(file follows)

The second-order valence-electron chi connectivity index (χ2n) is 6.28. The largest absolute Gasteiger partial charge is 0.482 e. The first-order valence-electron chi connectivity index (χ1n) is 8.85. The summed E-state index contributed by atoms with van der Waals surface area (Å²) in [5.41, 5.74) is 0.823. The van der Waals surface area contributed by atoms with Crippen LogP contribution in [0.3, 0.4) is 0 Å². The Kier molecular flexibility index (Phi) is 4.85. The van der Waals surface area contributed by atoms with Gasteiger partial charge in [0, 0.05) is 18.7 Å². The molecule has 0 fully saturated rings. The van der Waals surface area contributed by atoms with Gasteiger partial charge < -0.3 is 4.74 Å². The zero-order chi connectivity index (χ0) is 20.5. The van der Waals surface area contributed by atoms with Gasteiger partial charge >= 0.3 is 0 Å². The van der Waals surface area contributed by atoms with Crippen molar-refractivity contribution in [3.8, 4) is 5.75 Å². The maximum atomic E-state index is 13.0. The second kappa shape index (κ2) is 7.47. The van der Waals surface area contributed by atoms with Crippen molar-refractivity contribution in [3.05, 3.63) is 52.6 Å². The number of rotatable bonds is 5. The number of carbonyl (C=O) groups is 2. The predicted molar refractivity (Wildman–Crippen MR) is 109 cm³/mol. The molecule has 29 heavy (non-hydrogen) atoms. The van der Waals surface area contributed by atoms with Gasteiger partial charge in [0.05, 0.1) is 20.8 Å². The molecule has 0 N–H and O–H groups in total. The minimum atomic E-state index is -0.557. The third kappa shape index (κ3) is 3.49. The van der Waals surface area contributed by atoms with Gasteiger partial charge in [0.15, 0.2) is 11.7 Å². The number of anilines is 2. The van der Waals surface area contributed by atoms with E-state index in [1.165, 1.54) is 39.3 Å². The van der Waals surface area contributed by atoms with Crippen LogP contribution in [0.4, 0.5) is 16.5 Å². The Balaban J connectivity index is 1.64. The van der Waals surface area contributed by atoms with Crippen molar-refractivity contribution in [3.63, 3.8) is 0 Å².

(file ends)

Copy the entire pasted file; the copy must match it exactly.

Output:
The second-order valence-electron chi connectivity index (χ2n) is 6.28. The largest absolute Gasteiger partial charge is 0.482 e. The first-order valence-electron chi connectivity index (χ1n) is 8.85. The summed E-state index contributed by atoms with van der Waals surface area (Å²) in [5.41, 5.74) is 0.823. The van der Waals surface area contributed by atoms with Crippen LogP contribution in [0.3, 0.4) is 0 Å². The Kier molecular flexibility index (Phi) is 4.85. The van der Waals surface area contributed by atoms with Gasteiger partial charge in [0, 0.05) is 18.7 Å². The molecule has 0 fully saturated rings. The van der Waals surface area contributed by atoms with Gasteiger partial charge < -0.3 is 4.74 Å². The zero-order chi connectivity index (χ0) is 20.5. The van der Waals surface area contributed by atoms with Gasteiger partial charge >= 0.3 is 0 Å². The van der Waals surface area contributed by atoms with Crippen molar-refractivity contribution in [3.8, 4) is 5.75 Å². The maximum atomic E-state index is 13.0. The second kappa shape index (κ2) is 7.47. The van der Waals surface area contributed by atoms with Crippen molar-refractivity contribution in [3.05, 3.63) is 52.6 Å². The number of rotatable bonds is 5. The number of carbonyl (C=O) groups is 2. The predicted molar refractivity (Wildman–Crippen MR) is 109 cm³/mol. The molecule has 29 heavy (non-hydrogen) atoms. The van der Waals surface area contributed by atoms with Gasteiger partial charge in [0.05, 0.1) is 20.8 Å². The molecule has 0 N–H and O–H groups in total. The minimum atomic E-state index is -0.557. The third kappa shape index (κ3) is 3.49. The van der Waals surface area contributed by atoms with Gasteiger partial charge in [0.15, 0.2) is 11.7 Å². The number of anilines is 2. The van der Waals surface area contributed by atoms with E-state index in [1.165, 1.54) is 39.3 Å². The van der Waals surface area contributed by atoms with Crippen LogP contribution in [0.4, 0.5) is 16.5 Å². The Balaban J connectivity index is 1.64. The van der Waals surface area contributed by atoms with Crippen molar-refractivity contribution in [3.63, 3.8) is 0 Å².